For more than 30 years bright orange "Garfield" phones have been washing up on the French coast to the bemusement of local beach cleaners. But now, they have have finally cracked the mystery behind them.
Locals had long suspected a lost shipping container was to blame for the novelty landline phones, modelled on the prickly feline cartoon character, that have plagued the northern Finistere beaches for decades.
"Our association has existed for 18 years and in that time we have found pieces of Garfield telephones almost each time we clean," said Claire Simonin, the head of local beach cleaning group Ar Viltansou in Brittany.
But it wasn't until a local resident revealed that he had discovered the container after a storm in the 1980s that they were finally able to locate it – wedged in a partially submerged cave only accessible at low tide.
The dry-witted Garfield, first dreamed up by illustrator Jim Davis in the late 1970s, has since spawned a television show, a film series starring Bill Murray as the voice of the titular cat, and a merchandising empire worth hundreds of millions of dollars annually.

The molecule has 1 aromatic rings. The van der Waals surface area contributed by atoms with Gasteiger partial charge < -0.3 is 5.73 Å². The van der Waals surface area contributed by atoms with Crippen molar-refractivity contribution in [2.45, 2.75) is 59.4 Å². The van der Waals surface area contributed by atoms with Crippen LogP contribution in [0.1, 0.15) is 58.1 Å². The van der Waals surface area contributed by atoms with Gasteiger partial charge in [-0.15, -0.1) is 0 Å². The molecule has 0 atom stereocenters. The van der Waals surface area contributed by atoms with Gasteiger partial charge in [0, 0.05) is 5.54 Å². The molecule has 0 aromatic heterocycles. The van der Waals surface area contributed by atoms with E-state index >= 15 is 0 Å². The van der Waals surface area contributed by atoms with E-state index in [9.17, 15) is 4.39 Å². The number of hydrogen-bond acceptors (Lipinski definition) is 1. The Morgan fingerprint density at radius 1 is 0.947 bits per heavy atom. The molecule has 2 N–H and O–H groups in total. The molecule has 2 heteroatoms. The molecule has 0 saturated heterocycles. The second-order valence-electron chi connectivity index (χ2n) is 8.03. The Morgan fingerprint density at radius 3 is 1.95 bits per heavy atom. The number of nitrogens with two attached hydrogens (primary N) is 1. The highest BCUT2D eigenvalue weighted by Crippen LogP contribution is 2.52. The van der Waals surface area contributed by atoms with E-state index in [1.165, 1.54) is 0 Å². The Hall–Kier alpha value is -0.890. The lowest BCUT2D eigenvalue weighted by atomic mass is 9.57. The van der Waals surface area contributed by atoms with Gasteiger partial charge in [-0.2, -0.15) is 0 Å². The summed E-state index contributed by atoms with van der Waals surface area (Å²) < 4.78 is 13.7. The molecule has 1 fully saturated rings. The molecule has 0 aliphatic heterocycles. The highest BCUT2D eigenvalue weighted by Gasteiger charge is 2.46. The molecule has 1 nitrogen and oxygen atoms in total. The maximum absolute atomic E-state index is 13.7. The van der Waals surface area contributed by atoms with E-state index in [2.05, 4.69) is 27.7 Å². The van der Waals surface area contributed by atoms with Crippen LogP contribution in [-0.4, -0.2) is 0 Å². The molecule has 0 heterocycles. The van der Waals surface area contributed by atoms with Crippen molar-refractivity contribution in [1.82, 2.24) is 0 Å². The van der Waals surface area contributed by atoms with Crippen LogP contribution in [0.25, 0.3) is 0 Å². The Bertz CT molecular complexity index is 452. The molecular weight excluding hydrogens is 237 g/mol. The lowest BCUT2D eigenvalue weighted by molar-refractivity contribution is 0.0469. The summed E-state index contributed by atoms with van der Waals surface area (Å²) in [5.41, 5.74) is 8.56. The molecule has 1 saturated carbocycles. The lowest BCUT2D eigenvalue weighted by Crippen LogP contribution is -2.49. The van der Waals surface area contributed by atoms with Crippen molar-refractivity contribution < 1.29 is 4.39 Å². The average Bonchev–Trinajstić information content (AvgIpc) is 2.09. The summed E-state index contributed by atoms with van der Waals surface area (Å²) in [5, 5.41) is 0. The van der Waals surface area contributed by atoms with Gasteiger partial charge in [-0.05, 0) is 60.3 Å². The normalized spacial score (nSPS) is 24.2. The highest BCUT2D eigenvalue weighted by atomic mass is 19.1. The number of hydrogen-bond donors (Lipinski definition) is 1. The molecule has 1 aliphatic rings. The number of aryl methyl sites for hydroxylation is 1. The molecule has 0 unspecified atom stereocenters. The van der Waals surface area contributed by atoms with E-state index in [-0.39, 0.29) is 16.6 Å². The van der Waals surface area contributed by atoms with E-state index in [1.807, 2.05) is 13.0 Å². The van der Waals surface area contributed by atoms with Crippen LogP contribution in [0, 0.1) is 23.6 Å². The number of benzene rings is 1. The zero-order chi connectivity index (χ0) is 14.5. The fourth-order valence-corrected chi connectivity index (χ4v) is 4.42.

Plastic pollution problems
The discoveries in France highlight the problem of plastic pollution, which has become the subject of a major global environmental campaign in recent years.
The world currently produces more than 300 million tonnes of plastics annually, and there are at least five trillion plastic pieces floating in our oceans, scientists have estimated.
Some forecasts predict that there will be more plastic in the seas than fish by 2050.
Even animals living in the deepest ocean trenches have been found with fragments in their gut, according to new research published in February showing how the scourge reached into the bowels of the planet.